PwC Health Research Institute Report Shows Social Determinants of Health Undermining Progress of Modern Medicine


Fifty-seven percent of consumers surveyed said their doctor had never discussed the important social factors affecting their health

Without renewed urgency, PwC healthcare leaders say medical advances will be rendered ineffective

NEW YORK, Sept. 24, 2019 /PRNewswire/ — The rise in illnesses caused by our behaviours and the social determinants of health threatens to suffocate budgets in both wealthy and poor countries, while suppressing the power of modern medicine to improve lives. PwC’s new report “Action required: The urgency of addressing social determinants of health” outlines why healthcare stakeholders need to act now.

Social determinants of health–or the social, economic and environmental factors of where we live and work such as social isolation, economic inequality, pollution and food deserts–are preventing too many people across the globe from making healthy choices. And the impact cannot be ignored: PwC projects that by 2025, many countries will see obesity/overweight rates exceeding 68 percent of the population. By investing earlier in social determinants strategies that help people with housing, exercise, mental health support and ability to afford medications, governments and health systems stand to save money in the long term and improve health outcomes.

“Innovative medical treatments are rendered ineffective if people don’t have social support and access to resources readily available to help keep them well,” said Kelly Barnes, PwC’s Global and US Health Industries Leader. “This is not optional; healthcare and government organizations that don’t act on social determinants will spend more and more money, only to watch health status decline.”

The report’s results suggest opportunity for healthcare systems and governments to target social determinants of health by intervening earlier to prevent or stall the progress of chronic disease, especially when it comes to obesity and diabetes.

How to lead in social determinants of health: Five steps for bold action
PwC has identified five steps to help stakeholders develop social determinants of health strategies:

1. Build the collective will. Too many healthcare stakeholders aren’t
talking about social determinants, as only 43 percent of respondents to a
PwC Health Research Institute June 2019 global consumer survey said their
doctor has even raised the subject with them. Other health workers, such
as nurses, pharmacists and dietitians, are talking about it at a much
lower level, highlighting the opportunity to involve healthcare workers
more broadly. A convener can help bring partners together across the
system by demonstrating the long-term benefits to each stakeholder of
preventing more illness.
2. Develop a framework that enables partners to work toward common goals.
Once they have done the hard work of building coalitions, partners must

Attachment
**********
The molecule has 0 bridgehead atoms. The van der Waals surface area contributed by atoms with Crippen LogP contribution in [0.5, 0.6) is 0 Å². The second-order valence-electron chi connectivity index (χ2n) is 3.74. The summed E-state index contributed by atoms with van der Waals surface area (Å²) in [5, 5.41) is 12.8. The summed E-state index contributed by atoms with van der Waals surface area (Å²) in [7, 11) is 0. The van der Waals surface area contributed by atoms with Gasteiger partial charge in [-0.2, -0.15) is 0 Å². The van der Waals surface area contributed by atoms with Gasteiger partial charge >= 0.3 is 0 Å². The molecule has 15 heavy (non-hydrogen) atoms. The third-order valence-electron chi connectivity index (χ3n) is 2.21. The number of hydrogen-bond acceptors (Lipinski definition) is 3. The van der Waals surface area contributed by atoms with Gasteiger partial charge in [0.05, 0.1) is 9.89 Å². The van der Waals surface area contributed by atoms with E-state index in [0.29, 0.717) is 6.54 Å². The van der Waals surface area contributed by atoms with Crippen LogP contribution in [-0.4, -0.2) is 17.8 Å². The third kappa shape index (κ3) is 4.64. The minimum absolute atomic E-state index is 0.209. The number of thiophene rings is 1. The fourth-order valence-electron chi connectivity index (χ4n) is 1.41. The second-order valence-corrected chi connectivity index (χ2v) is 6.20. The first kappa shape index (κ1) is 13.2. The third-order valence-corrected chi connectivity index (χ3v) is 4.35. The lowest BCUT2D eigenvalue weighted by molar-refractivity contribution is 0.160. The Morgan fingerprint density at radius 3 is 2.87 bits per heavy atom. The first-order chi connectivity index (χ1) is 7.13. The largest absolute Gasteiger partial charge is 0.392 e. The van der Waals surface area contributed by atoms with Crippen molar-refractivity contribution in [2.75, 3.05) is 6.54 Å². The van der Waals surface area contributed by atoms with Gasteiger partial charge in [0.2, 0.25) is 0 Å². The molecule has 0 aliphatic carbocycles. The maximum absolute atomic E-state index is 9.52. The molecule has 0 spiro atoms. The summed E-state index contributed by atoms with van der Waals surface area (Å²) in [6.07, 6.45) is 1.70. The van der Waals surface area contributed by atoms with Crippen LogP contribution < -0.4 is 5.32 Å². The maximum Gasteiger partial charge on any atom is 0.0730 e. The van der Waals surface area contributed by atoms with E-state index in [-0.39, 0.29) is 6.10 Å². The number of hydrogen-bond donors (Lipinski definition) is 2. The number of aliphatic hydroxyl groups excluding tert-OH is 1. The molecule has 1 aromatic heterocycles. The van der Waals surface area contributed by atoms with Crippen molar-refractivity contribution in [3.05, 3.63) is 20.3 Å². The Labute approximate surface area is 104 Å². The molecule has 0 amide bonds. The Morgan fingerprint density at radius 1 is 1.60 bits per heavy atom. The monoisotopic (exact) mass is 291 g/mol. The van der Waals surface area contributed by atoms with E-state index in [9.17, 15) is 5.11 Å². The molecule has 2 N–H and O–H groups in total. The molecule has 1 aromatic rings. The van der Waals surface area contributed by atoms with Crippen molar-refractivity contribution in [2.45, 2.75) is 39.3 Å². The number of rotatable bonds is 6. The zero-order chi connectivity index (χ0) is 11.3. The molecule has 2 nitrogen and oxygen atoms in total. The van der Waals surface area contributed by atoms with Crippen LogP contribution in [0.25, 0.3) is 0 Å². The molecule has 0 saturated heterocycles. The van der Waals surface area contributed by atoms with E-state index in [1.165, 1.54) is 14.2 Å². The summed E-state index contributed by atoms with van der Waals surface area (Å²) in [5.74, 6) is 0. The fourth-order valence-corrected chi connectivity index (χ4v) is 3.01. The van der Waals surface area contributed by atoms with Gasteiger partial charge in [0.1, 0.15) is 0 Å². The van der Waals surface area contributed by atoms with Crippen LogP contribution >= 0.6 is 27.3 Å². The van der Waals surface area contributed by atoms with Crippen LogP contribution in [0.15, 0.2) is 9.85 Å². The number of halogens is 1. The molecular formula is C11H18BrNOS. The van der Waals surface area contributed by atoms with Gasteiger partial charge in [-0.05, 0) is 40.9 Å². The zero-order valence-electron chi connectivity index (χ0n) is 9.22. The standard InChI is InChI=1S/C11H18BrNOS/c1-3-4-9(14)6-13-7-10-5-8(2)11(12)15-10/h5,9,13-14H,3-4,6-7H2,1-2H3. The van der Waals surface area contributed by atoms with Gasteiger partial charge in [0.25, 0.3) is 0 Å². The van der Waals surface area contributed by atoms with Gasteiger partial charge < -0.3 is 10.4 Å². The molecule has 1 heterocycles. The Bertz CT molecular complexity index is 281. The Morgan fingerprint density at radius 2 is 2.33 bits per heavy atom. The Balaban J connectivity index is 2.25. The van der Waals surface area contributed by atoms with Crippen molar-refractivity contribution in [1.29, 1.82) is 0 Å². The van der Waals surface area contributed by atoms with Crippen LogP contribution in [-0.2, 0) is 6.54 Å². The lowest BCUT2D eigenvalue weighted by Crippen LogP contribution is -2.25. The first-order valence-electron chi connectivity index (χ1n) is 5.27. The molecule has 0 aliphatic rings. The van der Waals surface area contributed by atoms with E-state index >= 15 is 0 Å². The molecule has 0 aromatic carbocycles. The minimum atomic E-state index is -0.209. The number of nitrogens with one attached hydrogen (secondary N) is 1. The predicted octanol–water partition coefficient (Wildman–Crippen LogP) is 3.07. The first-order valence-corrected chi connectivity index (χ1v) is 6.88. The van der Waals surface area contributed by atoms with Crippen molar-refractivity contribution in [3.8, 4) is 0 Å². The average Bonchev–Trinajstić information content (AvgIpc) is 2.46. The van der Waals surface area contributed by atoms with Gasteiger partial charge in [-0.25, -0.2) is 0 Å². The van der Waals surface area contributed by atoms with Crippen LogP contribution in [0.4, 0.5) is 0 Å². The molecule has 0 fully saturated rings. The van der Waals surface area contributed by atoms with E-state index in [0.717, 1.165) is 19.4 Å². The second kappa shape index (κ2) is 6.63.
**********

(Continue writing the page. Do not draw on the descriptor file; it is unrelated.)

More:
overcome the everyday challenges of merging disparate workplaces with
different missions, incentives and perspectives. Consumers expect that
care should be better integrated to create a seamless experience; roughly
one-third of consumers asked in a 2019 HRI global consumer survey
indicated that there was an opportunity to better connect healthcare and
social services.
3. Generate data insights to inform decision making. Predictive analytics
can also be used to consider both individual behaviour and the behaviour
of populations. Many consumers do feel some individual responsibility to
make a change, but 47% of respondents to PwC’s 2019 HRI global consumer
survey indicated healthcare providers are not sharing predictions about
what healthcare services these patients may need in the future
considering their medical history. Even if people find the motivation,
they often lack the information or tools to prevent chronic conditions.
4. Engage and reflect the community. Social determinants of health
strategies must be grounded in the way people live and work. While 56
percent of HRI consumer survey respondents indicated they use or plan to
use their smartphone to support their heath, technology can only work if
it is embraced and trusted by the community members expected to use it.
Retailers, technology providers, home health workers and educators could
provide new pathways to engage with consumers.
5. Measure and redeploy. In Western Sydney, a coalition dedicated to
diabetes prevention in its area population set measurable goals such as
reducing population weight and HbA1C levels, then started developing a
diabetes dashboard to help measure which interventions worked and track
trends in costs. An annual year-end review report and plan for the year
ahead helped further refine its strategy and investments.
“Leaders in social determinants of health have built coalitions, harnessed the potential of data and predictive analytics, and identified where early investments in an intervention can have tremendous impact on people’s health and lives,” said PwC’s Kelly Barnes. “We can’t underestimate the transformative effect this action can have not only on health systems and governments, but the healthy life years we can give to more people across the globe.”

For more on PwC’s new report “Action required: The urgency of addressing social determinants of health,” download the report at http://pwc.com/sdoh [http://pwc.com/sdoh].

About PwC

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CONTACT: Helen Harris, helen.harris@pwc.com, +1-727-409-4355

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